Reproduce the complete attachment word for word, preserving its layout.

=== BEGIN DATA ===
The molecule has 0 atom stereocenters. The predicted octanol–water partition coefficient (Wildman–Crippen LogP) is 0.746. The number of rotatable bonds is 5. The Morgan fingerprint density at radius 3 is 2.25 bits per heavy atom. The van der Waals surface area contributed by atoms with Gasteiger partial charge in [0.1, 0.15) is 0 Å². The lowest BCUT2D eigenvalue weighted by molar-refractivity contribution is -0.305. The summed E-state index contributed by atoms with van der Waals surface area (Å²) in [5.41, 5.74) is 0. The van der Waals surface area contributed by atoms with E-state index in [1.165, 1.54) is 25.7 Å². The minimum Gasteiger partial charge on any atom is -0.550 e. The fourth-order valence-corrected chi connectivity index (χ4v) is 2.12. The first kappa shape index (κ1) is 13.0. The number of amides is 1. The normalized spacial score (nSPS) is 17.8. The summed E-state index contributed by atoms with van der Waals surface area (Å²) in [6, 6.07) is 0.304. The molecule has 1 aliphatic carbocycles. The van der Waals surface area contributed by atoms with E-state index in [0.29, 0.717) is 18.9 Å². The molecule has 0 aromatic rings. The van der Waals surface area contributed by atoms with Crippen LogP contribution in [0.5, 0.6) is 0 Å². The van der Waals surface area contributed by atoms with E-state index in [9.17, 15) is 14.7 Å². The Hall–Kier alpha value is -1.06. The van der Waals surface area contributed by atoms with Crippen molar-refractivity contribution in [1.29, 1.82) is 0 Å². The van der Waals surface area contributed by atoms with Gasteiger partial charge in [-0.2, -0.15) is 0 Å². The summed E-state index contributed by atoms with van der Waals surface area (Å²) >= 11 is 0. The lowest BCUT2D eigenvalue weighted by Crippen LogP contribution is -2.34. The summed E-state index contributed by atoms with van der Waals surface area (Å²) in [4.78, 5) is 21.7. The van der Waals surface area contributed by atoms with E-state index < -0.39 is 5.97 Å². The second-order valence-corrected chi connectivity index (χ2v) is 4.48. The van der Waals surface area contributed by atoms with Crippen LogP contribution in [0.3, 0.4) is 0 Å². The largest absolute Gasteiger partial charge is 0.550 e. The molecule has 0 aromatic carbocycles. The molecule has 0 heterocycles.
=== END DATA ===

The molecule has 0 atom stereocenters. The predicted octanol–water partition coefficient (Wildman–Crippen LogP) is 0.746. The number of rotatable bonds is 5. The Morgan fingerprint density at radius 3 is 2.25 bits per heavy atom. The van der Waals surface area contributed by atoms with Gasteiger partial charge in [0.1, 0.15) is 0 Å². The lowest BCUT2D eigenvalue weighted by molar-refractivity contribution is -0.305. The summed E-state index contributed by atoms with van der Waals surface area (Å²) in [5.41, 5.74) is 0. The van der Waals surface area contributed by atoms with E-state index in [1.165, 1.54) is 25.7 Å². The minimum Gasteiger partial charge on any atom is -0.550 e. The fourth-order valence-corrected chi connectivity index (χ4v) is 2.12. The first kappa shape index (κ1) is 13.0. The number of amides is 1. The normalized spacial score (nSPS) is 17.8. The summed E-state index contributed by atoms with van der Waals surface area (Å²) in [6, 6.07) is 0.304. The molecule has 1 aliphatic carbocycles. The van der Waals surface area contributed by atoms with E-state index in [0.29, 0.717) is 18.9 Å². The molecule has 0 aromatic rings. The van der Waals surface area contributed by atoms with Crippen LogP contribution in [0.5, 0.6) is 0 Å². The van der Waals surface area contributed by atoms with E-state index in [9.17, 15) is 14.7 Å². The Hall–Kier alpha value is -1.06. The van der Waals surface area contributed by atoms with Crippen molar-refractivity contribution in [1.29, 1.82) is 0 Å². The van der Waals surface area contributed by atoms with Gasteiger partial charge in [-0.2, -0.15) is 0 Å². The summed E-state index contributed by atoms with van der Waals surface area (Å²) >= 11 is 0. The lowest BCUT2D eigenvalue weighted by Crippen LogP contribution is -2.34. The summed E-state index contributed by atoms with van der Waals surface area (Å²) in [4.78, 5) is 21.7. The van der Waals surface area contributed by atoms with E-state index < -0.39 is 5.97 Å². The second-order valence-corrected chi connectivity index (χ2v) is 4.48. The van der Waals surface area contributed by atoms with Crippen LogP contribution in [0.3, 0.4) is 0 Å². The largest absolute Gasteiger partial charge is 0.550 e. The molecule has 0 aromatic carbocycles. The molecule has 0 heterocycles.